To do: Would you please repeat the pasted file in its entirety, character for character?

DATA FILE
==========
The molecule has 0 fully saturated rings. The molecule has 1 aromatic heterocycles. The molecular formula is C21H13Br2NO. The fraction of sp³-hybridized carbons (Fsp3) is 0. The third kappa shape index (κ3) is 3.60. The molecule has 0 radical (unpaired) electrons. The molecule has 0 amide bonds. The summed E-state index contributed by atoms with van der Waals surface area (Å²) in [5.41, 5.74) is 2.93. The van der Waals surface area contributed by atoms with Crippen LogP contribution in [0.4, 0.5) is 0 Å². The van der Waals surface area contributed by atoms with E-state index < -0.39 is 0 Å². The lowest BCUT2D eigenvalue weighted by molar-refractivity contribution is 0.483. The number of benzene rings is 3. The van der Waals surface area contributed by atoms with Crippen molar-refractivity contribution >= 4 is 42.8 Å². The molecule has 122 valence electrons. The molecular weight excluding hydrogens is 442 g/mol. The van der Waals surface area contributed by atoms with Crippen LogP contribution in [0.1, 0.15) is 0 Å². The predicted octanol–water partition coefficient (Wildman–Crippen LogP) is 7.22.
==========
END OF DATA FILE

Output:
The molecule has 0 fully saturated rings. The molecule has 1 aromatic heterocycles. The molecular formula is C21H13Br2NO. The fraction of sp³-hybridized carbons (Fsp3) is 0. The third kappa shape index (κ3) is 3.60. The molecule has 0 radical (unpaired) electrons. The molecule has 0 amide bonds. The summed E-state index contributed by atoms with van der Waals surface area (Å²) in [5.41, 5.74) is 2.93. The van der Waals surface area contributed by atoms with Crippen LogP contribution in [0.4, 0.5) is 0 Å². The van der Waals surface area contributed by atoms with E-state index < -0.39 is 0 Å². The lowest BCUT2D eigenvalue weighted by molar-refractivity contribution is 0.483. The number of benzene rings is 3. The van der Waals surface area contributed by atoms with Crippen molar-refractivity contribution >= 4 is 42.8 Å². The molecule has 122 valence electrons. The molecular weight excluding hydrogens is 442 g/mol. The van der Waals surface area contributed by atoms with Crippen LogP contribution in [0.1, 0.15) is 0 Å². The predicted octanol–water partition coefficient (Wildman–Crippen LogP) is 7.22.